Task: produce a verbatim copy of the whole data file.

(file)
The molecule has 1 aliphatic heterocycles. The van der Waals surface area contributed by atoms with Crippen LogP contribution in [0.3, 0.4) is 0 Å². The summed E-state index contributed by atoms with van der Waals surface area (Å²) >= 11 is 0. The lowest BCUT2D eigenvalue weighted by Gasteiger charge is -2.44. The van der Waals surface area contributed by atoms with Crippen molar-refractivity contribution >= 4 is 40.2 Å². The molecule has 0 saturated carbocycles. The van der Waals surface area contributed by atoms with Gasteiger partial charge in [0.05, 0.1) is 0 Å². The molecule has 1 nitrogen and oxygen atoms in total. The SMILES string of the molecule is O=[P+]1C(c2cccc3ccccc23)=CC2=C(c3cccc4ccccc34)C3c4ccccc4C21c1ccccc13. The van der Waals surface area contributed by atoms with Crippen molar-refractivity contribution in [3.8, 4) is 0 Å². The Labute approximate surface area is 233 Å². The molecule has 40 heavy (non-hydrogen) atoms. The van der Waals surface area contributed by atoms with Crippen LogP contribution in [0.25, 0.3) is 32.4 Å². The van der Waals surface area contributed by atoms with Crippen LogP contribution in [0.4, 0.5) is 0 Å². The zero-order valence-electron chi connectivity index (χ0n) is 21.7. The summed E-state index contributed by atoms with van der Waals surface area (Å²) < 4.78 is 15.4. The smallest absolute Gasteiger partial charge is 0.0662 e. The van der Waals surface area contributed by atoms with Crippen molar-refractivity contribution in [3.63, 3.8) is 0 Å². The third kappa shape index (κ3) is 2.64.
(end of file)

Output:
The molecule has 1 aliphatic heterocycles. The van der Waals surface area contributed by atoms with Crippen LogP contribution in [0.3, 0.4) is 0 Å². The summed E-state index contributed by atoms with van der Waals surface area (Å²) >= 11 is 0. The lowest BCUT2D eigenvalue weighted by Gasteiger charge is -2.44. The van der Waals surface area contributed by atoms with Crippen molar-refractivity contribution >= 4 is 40.2 Å². The molecule has 0 saturated carbocycles. The van der Waals surface area contributed by atoms with Gasteiger partial charge in [0.05, 0.1) is 0 Å². The molecule has 1 nitrogen and oxygen atoms in total. The SMILES string of the molecule is O=[P+]1C(c2cccc3ccccc23)=CC2=C(c3cccc4ccccc34)C3c4ccccc4C21c1ccccc13. The van der Waals surface area contributed by atoms with Crippen molar-refractivity contribution in [3.8, 4) is 0 Å². The Labute approximate surface area is 233 Å². The molecule has 40 heavy (non-hydrogen) atoms. The van der Waals surface area contributed by atoms with Crippen LogP contribution in [0.25, 0.3) is 32.4 Å². The van der Waals surface area contributed by atoms with Crippen LogP contribution in [0.4, 0.5) is 0 Å². The zero-order valence-electron chi connectivity index (χ0n) is 21.7. The summed E-state index contributed by atoms with van der Waals surface area (Å²) < 4.78 is 15.4. The smallest absolute Gasteiger partial charge is 0.0662 e. The van der Waals surface area contributed by atoms with Crippen molar-refractivity contribution in [3.63, 3.8) is 0 Å². The third kappa shape index (κ3) is 2.64.